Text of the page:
ComputationalMedicine 16th Oct


A key challenge in clinical medicine is the integration of omics data for the definition of a patient's status and for disease management. Computational medicine sees the “disease” in its complexity from the diagnosis to treatment and patients’ monitoring. The increasing availability of clinical, pathologic, bio-molecular and imaging data, together with the development of algorithms and techniques for data analysis and integrations, has recently led to significant advancement in the field of precision medicine.  In this seminar, we will address two key related issues: how can we effectively use the computational tools provided by Artificial Intelligence (AI) in image triage and discuss the role of multidisciplinarity in the delicate process of "making sense of data", i.e. how to move from bench to bedside and support medical decision.





What barriers remain for multidisciplinarity, L. Farina, DIAG, Sapienza University of Rome

One of the major obstacles to the introduction of precision medicine in clinical practice is the great difference in language and cultural training between those involved in data analysis ("big" or "small" whatever they are) and who is interested in defining targeted therapeutic protocols for their patients. These two worlds are not only very different from each other but, within them, they present a wide variety of approaches and conceptual frameworks. These differences, however, are so great (and increasing) that a truly multi-disciplinary work appears to be a futile effort. As a matter of fact, a dialogue is possible only when two people share some common interest. In this short seminar we will follow the example of Chauncey Gardiner, the protagonist of the film "Being there", brilliantly interpreted by Peter Sellers, and try to imagine a scenario in which the power of metaphors takes control.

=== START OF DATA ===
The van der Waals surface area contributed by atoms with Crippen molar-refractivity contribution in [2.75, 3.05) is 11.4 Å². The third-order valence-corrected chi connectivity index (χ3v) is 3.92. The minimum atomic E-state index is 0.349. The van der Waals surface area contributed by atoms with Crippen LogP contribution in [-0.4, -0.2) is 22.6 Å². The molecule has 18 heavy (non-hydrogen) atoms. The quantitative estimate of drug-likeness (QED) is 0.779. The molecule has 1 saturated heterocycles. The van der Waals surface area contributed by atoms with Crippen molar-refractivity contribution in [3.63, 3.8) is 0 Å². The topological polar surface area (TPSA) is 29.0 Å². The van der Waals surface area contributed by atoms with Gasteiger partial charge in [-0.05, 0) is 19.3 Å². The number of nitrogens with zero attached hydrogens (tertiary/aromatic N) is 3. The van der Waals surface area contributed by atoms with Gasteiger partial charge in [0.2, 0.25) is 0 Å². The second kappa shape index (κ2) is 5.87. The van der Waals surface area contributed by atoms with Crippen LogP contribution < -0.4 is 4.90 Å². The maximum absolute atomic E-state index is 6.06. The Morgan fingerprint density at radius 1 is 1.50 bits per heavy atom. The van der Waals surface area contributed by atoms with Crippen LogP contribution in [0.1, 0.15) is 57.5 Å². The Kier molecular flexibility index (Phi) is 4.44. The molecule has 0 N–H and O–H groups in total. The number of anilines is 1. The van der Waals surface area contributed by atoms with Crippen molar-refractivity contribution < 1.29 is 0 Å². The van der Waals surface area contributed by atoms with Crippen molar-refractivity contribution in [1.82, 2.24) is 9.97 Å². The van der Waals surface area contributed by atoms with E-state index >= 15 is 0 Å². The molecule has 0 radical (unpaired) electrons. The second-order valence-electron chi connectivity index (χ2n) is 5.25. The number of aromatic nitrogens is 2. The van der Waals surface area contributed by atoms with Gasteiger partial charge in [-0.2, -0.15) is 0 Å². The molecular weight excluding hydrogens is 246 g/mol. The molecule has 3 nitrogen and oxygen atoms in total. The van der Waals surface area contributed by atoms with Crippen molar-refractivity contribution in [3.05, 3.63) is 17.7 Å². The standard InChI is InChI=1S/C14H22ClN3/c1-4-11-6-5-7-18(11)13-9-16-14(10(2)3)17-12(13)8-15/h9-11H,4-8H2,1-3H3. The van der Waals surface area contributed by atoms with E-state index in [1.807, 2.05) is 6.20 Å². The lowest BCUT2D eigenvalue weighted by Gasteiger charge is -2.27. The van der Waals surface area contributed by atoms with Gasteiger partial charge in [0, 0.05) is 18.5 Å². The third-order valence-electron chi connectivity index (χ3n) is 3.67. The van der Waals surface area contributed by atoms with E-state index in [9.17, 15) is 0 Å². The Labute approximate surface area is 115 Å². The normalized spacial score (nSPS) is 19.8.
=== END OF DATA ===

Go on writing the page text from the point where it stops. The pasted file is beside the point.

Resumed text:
How does AI help in image triage?, C. Catalano, DROP, Sapienza University of Rome

There is currently a shortage of radiologists worldwide aggravated by the increasing number of radiological exams performed. Related problems are the high number of high-cost exams that are clinically inappropriate and the consequent risk of delaying the reporting of exams that may show urgent findings. In an attempt to mitigate these issues, image triage can be performed, with the specific goals of filtering exams requests to eliminate inappropriate ones (or redirect them into a more clinically appropriate exam) and prioritizing study execution and reporting in order to favor more urgent exams.
Computational tools for image triage that are based on conventional technologies are currently available, such as clinical decision support (CDS), while prioritization of study execution and reporting is sometimes performed by radiographers and radiologists, respectively. Both approaches have several limitations and are not efficient and reliable. As a consequence, image triage is currently still not widely spread in the clinical workflow of many radiology departments.
Artificial intelligence tools and algorithms can improve the currently available approaches by automating and optimizing image triage at different levels. AI-enhanced CDS represent an advancement over conventional CDS, and could be applied to both clinical triage and prioritization of exam execution. Preliminary studies investigating the performance of deep learning algorithms in identifying urgent findings requiring prompt reporting have been published, showing exciting results.


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